At the end, she worried more about us than herself. She let her family and friends know she was thinking of them. How cherished were those wonderful notes in her distinctive hand on her powder blue stationery.

In truth, she did everything she could, and more, for each of us. She made a rare and noble contribution to the American spirit. But for us, most of all she was a magnificent wife, mother, grandmother, sister, aunt, and friend. She graced our history. And for those of us who knew and loved her, she graced our lives.

Poem Reading by Caroline Kennedy 

The poem I'm going to read comes from a book my mother kept on a special bookshelf in her room. The front of the book reads `Marie McKinney Memorial Award in Literature, First Prize.'' Presented to Jacqueline Bouvier, June 1946. And the poem is called ``Memory of Cape Cod'' by Edna St. Vincent Millay. 

The wind in the ash tree sounds like surf on the shore at Truro.

I will shut my eyes.

Hush. Be still with your silly pleading sheep on Shilling Stone Hill.

They said, come along.

They said, leave your pebbles on the sand and come along.

It's long after sunset.

The mosquitoes will be thick in the pine woods along by Long Neck.

The winds died down. They said, leave your pebbles on the sand and your shells too and come along.

We'll find you another beach like the beach at Truro.

Let me listen to the wind in the ash. It sounds like the surf on the shore.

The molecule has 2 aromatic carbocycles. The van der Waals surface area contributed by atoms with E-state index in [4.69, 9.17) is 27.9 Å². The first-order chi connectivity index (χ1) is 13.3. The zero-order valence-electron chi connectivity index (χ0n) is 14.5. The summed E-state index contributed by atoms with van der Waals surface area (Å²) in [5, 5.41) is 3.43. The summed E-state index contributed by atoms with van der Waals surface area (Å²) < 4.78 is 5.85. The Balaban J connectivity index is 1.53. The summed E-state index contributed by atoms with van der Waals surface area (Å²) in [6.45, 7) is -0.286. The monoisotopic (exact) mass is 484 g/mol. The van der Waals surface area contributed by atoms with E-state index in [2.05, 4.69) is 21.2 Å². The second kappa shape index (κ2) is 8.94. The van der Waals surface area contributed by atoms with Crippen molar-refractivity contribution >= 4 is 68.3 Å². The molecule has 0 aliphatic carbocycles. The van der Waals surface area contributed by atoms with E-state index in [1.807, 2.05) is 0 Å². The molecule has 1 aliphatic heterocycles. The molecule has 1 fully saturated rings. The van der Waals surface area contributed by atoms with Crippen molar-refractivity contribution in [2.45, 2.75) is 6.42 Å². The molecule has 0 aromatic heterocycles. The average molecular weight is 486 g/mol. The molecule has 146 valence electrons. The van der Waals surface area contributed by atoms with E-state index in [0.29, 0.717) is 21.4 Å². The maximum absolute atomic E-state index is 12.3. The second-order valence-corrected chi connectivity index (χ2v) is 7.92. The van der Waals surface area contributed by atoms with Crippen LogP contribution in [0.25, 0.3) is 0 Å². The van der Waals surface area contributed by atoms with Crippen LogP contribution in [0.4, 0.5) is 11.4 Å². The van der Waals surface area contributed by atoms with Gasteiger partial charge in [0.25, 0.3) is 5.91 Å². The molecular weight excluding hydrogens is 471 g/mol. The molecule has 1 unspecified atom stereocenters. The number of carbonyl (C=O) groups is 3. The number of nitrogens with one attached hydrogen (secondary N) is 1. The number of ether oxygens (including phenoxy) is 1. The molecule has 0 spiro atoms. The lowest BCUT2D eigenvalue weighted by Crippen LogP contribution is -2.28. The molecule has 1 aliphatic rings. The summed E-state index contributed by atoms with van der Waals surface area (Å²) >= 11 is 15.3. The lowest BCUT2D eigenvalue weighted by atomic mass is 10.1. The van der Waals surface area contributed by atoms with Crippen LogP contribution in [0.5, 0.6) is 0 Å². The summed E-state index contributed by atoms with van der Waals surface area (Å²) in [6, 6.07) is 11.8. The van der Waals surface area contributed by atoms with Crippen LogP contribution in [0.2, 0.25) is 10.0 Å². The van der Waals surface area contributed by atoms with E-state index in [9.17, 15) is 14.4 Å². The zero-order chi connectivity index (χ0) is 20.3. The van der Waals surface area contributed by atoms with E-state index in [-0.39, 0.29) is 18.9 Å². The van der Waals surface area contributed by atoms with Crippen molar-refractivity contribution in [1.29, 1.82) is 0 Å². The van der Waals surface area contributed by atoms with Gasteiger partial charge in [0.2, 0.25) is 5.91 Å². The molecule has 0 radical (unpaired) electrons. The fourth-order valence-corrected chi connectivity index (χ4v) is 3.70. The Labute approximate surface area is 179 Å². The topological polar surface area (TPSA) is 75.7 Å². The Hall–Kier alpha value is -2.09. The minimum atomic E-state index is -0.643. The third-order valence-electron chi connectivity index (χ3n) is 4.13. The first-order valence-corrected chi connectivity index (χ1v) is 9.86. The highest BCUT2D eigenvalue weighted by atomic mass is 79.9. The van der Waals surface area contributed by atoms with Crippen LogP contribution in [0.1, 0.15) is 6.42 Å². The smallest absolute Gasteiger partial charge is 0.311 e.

Reading by John Fitzgerald Kennedy, Jr. 

Before reading a passage from the Book of Isaiah, he said that in choosing the readings for the service, ``we struggled to find ones that captured my mother's essence.'' He said three attributes came to mind. ``They were the love of words, the bonds of home and family, and her spirit of adventure.''

Reading by Maurice Templesman 

``Ithaka'' By C.P. Cavafy

As you set out for Ithaka hope the voyage is a long one,full of adventure, full of discovery.

Laistrygonians and Cyclops, angry Poseidon--don't be afraid of them:

you'll never find things like that on your way as long as you keep your thoughts raised high,

as long as a rare excitement stirs your spirit and your body.

Laistrygonians and Cyclops, wild Poseidon--you won't encounter them

unless you bring them along inside your soul, unless your soul sets them up in

front of you. Hope the voyage is a long one. May there be many a summer

morning when, with what pleasure, what joy, you come into harbors seen for the

first time; may you stop at Phoenician trading station to buy fine things,

mother of pearl and coral, amber and ebony, sensual perfume of every kind--

as many sensual perfumes as you can, and may you visit many Egyptian cities

to gather stores of knowledge from their scholars.

Keep Ithaka always in your mind. Arriving there is what you are destined for.